Definitions

jib-headed

Polytarp sails

Polytarp sails refer to sails constructed from rectangular polyethylene tarpaulins. Home boat builders often favor these synthetic sheet sails because the materials are inexpensive and easy to assemble into functional, durable sails.

Construction method

The usual construction method involves

  • laying out the tarp material,
  • measuring the sail dimensions,
  • creating baselines from corner to corner,
  • placing double-faced carpet tape around the sail outline with sufficient rounding on selected edges to shape the sail,
  • placing a reinforcing rope along the inner edge of the tape, and
  • folding the taped overlap back over the rope to create the sail shape.

The sail can be strengthened by adding reinforcing material to the corners and stitching around the edges of the sail. Adding grommets to the corners and edges will allow the sail to be attached to the mast and spars. Because these grommets are placed through doubled material and behind the reinforcing line inside the sail edge, the resulting attachment points have tremendous strength.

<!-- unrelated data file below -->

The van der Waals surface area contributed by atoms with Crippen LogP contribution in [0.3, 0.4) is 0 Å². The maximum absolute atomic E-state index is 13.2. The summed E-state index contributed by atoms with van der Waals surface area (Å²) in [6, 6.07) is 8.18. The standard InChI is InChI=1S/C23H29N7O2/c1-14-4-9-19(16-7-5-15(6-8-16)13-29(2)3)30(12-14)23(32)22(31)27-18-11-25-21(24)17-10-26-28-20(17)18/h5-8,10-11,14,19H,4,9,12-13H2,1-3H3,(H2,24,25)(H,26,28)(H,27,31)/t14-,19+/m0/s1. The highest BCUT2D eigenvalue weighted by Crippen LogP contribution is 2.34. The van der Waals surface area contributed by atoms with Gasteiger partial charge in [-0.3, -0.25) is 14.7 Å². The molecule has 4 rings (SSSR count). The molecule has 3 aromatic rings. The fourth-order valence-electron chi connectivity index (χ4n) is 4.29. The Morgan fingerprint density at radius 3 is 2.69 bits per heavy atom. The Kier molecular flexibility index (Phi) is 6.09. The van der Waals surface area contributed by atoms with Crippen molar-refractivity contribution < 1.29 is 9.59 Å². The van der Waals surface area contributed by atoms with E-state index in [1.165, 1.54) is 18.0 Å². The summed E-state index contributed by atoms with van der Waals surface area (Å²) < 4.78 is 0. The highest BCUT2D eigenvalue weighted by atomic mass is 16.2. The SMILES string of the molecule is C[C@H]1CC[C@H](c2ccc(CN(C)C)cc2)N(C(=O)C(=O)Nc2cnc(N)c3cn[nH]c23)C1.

Grades and specifications

The most attractive, durable polytarp sails are usually made from a heavier white polytarp material. Generally, polysails are made from white ultraviolet-protected (UV-protected) material that is 12–16 mm thick and weighs about 6–8 ounces per square yard—about twice the weight and thickness of the common colored tarps which usually have no UV protection.

The weave density of polyethylene strips in the inner layer determines the quality of the material. Common tarps have a weave of about 6 x 8. "Canopy grade" white polytarps, on the other hand, have a weave of 12 x 14 or 14 x 14. Increasingly, white polytarp is used to construct mainsails, jibs, and mizzens, while the lightweight polytarp materials are reserved for making spinnakers.

Sails made from this heavier canopy-grade white material are often called polysails. This distinguishes them from the lightweight colored polytarps available in retail stores. On the water, these sails are difficult to distinguish from traditional sails.

Common sail types

Polytarp is used to construct nearly every type of sail. However, the material is best for traditional sail types such as sprits, lugs, gaffs, gunters, lateens, junk sails, and jib-headed sprits. They are not suitable for sails that depend upon being highly tensioned, such as the marconi or Bermuda types of triangular sails.

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